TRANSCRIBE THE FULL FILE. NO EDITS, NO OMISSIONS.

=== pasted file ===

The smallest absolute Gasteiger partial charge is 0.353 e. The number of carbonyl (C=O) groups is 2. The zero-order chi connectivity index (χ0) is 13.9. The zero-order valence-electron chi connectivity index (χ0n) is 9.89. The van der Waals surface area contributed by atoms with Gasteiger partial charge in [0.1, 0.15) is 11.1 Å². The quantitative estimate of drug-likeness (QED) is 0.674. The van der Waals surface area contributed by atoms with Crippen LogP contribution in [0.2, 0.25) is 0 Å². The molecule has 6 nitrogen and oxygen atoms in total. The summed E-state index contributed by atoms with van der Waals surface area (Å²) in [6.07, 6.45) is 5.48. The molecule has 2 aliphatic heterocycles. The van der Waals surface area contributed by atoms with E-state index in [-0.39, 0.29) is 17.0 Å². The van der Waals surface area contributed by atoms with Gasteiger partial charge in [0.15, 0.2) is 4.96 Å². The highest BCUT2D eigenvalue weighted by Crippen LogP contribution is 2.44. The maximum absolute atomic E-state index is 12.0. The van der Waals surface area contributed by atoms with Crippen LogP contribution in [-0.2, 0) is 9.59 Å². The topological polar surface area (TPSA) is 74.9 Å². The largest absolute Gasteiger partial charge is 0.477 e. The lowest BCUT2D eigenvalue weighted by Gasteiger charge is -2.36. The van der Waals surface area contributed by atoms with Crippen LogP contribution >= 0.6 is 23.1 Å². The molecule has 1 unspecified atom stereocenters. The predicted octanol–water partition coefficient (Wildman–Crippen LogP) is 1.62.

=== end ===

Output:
The smallest absolute Gasteiger partial charge is 0.353 e. The number of carbonyl (C=O) groups is 2. The zero-order chi connectivity index (χ0) is 13.9. The zero-order valence-electron chi connectivity index (χ0n) is 9.89. The van der Waals surface area contributed by atoms with Gasteiger partial charge in [0.1, 0.15) is 11.1 Å². The quantitative estimate of drug-likeness (QED) is 0.674. The van der Waals surface area contributed by atoms with Crippen LogP contribution in [0.2, 0.25) is 0 Å². The molecule has 6 nitrogen and oxygen atoms in total. The summed E-state index contributed by atoms with van der Waals surface area (Å²) in [6.07, 6.45) is 5.48. The molecule has 2 aliphatic heterocycles. The van der Waals surface area contributed by atoms with E-state index in [-0.39, 0.29) is 17.0 Å². The van der Waals surface area contributed by atoms with Gasteiger partial charge in [0.15, 0.2) is 4.96 Å². The highest BCUT2D eigenvalue weighted by Crippen LogP contribution is 2.44. The maximum absolute atomic E-state index is 12.0. The van der Waals surface area contributed by atoms with Crippen LogP contribution in [-0.2, 0) is 9.59 Å². The topological polar surface area (TPSA) is 74.9 Å². The largest absolute Gasteiger partial charge is 0.477 e. The lowest BCUT2D eigenvalue weighted by Gasteiger charge is -2.36. The van der Waals surface area contributed by atoms with Crippen LogP contribution >= 0.6 is 23.1 Å². The molecule has 1 unspecified atom stereocenters. The predicted octanol–water partition coefficient (Wildman–Crippen LogP) is 1.62.